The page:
His lectures in autumn of that year bore the title 'the general theory of employment'.[43] In these lectures Keynes presented the marginal efficiency of capital in much the same form as it took in Chapter 11, his 'basic chapter' as Kahn called it.[44] He gave a talk on the same subject to economists at Oxford in February 1935.


Just as the reception of The General Theory was encouraged by the 1930s experience of mass unemployment, its fall from favour was associated with the 'stagflation' of the 1970s. Although few modern economists would disagree with the need for at least some intervention, policies such as labour market flexibility are underpinned by the neoclassical notion of equilibrium in the long run. Although Keynes explicitly addresses inflation, The General Theory does not treat it as an essentially monetary phenomenon or suggest that control of the money supply or interest rates is the key remedy for inflation, unlike neoclassical theory.


Lastly, Keynes' economic theory was criticized by Marxian economists, who said that Keynes ideas, while good intentioned, cannot work in the long run due to the contradictions in capitalism. A couple of these contradictions to which Marxians point are the idea of full employment, which is seen as impossible under private capitalism; and the idea that government can encourage capital investment through government spending, when in reality government spending could be a net loss on profits.


This book is chiefly addressed to my fellow economists. I hopethat it will be intelligible to others. But its main purpose isto deal with difficult questions of theory, and only in thesecond place with the applications of this theory to practice.For if orthodox economics is at fault, the error is to be foundnot in the superstructure, which has been erected with great carefor logical consistency, but in a lack of clearness and ofgenerality in the pre misses. Thus I cannot achieve my object ofpersuading economists to re-examine critically certain of theirbasic assumptions except by a highly abstract argument and alsoby much controversy. I wish there could have been less of thelatter. But I have thought it important, not only to explain myown point of view, but also to show in what respects it departsfrom the prevailing theory. Those, who are strongly wedded towhat I shall call 'the classical theory', will fluctuate, Iexpect, between a belief that I am quite wrong and a belief thatI am saying nothing new. It is for others to determine if eitherof these or the third alternative is right. My controversialpassages are aimed at providing some material for an answer; andI must ask forgiveness If, in the pursuit of sharp distinctions,my controversy is itself too keen. I myself held with convictionfor many years the theories which I now attack, and I am not, Ithink, ignorant of their strong points.


The matters at issue are of an importance which cannot beexaggerated. But, if my explanations are right, it is my felloweconomists, not the general public, whom I must first convince.At this stage of the argument the general public, though welcomeat the debate, are only eavesdroppers at an attempt by aneconomist to bring to an issue the deep divergences of opinionbetween fellow economists which have for the time being almostdestroyed the practical influence of economic theory, and will,until they are resolved, continue to do so.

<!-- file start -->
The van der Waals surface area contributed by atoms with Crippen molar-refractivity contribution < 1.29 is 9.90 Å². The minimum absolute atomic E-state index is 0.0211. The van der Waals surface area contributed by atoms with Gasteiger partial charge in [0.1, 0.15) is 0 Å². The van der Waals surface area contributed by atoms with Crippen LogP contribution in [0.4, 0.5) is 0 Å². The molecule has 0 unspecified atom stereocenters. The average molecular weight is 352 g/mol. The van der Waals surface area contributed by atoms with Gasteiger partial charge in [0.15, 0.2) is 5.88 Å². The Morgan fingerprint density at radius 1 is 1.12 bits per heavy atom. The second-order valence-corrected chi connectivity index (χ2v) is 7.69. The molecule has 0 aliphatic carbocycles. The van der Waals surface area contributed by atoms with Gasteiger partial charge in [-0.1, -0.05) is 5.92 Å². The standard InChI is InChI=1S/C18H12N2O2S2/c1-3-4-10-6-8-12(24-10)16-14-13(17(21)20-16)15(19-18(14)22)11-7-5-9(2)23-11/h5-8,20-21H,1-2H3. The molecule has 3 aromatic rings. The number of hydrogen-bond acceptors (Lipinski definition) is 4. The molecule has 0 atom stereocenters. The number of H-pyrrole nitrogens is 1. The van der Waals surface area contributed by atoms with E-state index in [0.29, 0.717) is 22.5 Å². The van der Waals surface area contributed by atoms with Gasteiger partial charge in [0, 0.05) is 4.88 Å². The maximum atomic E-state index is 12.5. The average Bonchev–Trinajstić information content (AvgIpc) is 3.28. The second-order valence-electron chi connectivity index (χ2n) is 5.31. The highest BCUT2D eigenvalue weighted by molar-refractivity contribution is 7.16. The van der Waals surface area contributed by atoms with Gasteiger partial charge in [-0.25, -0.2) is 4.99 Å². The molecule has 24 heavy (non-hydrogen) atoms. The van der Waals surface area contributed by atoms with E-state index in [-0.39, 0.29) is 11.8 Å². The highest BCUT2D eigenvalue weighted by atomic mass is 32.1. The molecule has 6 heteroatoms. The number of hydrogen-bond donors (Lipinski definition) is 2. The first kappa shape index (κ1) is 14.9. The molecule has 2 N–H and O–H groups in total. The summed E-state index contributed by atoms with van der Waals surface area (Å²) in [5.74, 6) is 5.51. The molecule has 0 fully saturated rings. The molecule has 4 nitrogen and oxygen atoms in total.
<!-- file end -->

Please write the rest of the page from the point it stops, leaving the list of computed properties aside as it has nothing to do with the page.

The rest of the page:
The relation between this book and my Treatise on Money[JMK vols. v and vi], which I published five years ago,is probably clearer to myself than it will be to others; and whatin my own mind is a natural evolution in a line of thought whichI have been pursuing for several years, may sometimes strike thereader as a confusing change of view. This difficulty is not madeless by certain changes in terminology which I have feltcompelled to make. These changes of language I have pointed outin the course of the following pages; but the generalrelationship between the two books can be expressed briefly asfollows. When I began to write my Treatise on Money I wasstill moving along the traditional lines of regarding theinfluence of money as something so to speak separate from thegeneral theory of supply and demand. When I finished it, I hadmade some progress towards pushing monetary theory back tobecoming a theory of output as a whole. But my lack ofemancipation from preconceived ideas showed itself in what nowseems to me to be the outstanding fault of the theoretical partsof that work (namely, Books III and IV), that I failed to dealthoroughly with the effects of changes in the level ofoutput. My so-called 'fundamental equations were an instantaneouspicture taken on the assumption of a given output. They attemptedto show how, assuming the given output, forces could developwhich involved a profit-disequilibrium, and thus required achange in the level of output. But the dynamic development, asdistinct from the instantaneous picture, was left incomplete andextremely confused. This book, on the other hand, has evolvedinto what is primarily a study of the forces which determinechanges in the scale of output and employment as a whole; and,whilst it is found that money enters into the economic scheme inan essential and peculiar manner, technical monetary detail fallsinto the background. A monetary economy, we shall find, isessentially one in which changing views about the future arecapable of influencing the quantity of employment and not merelyits direction. But our method of analysing the economic behaviourof the present under the influence of changing ideas about thefuture is one which depends on the interaction of supply anddemand, and is in this way linked up with our fundamental theory of value. Weare thus led to a more general theory, which includes theclassical theory with which we are familiar, as a special case. 041b061a72